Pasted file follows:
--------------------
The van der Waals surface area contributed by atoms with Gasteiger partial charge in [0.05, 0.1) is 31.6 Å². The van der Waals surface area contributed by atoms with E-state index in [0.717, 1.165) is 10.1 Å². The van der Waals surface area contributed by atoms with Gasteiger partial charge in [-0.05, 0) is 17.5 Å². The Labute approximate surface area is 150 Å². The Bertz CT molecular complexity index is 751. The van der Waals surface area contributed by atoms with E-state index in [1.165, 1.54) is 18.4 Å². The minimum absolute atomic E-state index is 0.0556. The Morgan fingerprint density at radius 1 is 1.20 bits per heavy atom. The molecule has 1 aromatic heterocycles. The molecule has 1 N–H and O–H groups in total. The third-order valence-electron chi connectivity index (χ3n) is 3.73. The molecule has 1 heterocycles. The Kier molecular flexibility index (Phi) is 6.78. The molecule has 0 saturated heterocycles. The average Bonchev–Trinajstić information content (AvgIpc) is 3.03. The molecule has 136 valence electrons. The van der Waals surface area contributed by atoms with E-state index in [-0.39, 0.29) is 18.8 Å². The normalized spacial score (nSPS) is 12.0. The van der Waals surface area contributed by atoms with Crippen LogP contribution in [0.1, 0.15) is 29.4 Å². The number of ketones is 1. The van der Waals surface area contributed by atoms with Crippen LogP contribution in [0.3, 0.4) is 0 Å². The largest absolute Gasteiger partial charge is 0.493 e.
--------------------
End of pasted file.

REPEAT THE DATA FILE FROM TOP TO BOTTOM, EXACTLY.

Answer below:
The van der Waals surface area contributed by atoms with Gasteiger partial charge in [0.05, 0.1) is 31.6 Å². The van der Waals surface area contributed by atoms with E-state index in [0.717, 1.165) is 10.1 Å². The van der Waals surface area contributed by atoms with Gasteiger partial charge in [-0.05, 0) is 17.5 Å². The Labute approximate surface area is 150 Å². The Bertz CT molecular complexity index is 751. The van der Waals surface area contributed by atoms with E-state index in [1.165, 1.54) is 18.4 Å². The minimum absolute atomic E-state index is 0.0556. The Morgan fingerprint density at radius 1 is 1.20 bits per heavy atom. The molecule has 1 aromatic heterocycles. The molecule has 1 N–H and O–H groups in total. The third-order valence-electron chi connectivity index (χ3n) is 3.73. The molecule has 1 heterocycles. The Kier molecular flexibility index (Phi) is 6.78. The molecule has 0 saturated heterocycles. The average Bonchev–Trinajstić information content (AvgIpc) is 3.03. The molecule has 136 valence electrons. The van der Waals surface area contributed by atoms with E-state index in [-0.39, 0.29) is 18.8 Å². The normalized spacial score (nSPS) is 12.0. The van der Waals surface area contributed by atoms with Crippen LogP contribution in [0.1, 0.15) is 29.4 Å². The number of ketones is 1. The van der Waals surface area contributed by atoms with Crippen LogP contribution in [0.3, 0.4) is 0 Å². The largest absolute Gasteiger partial charge is 0.493 e.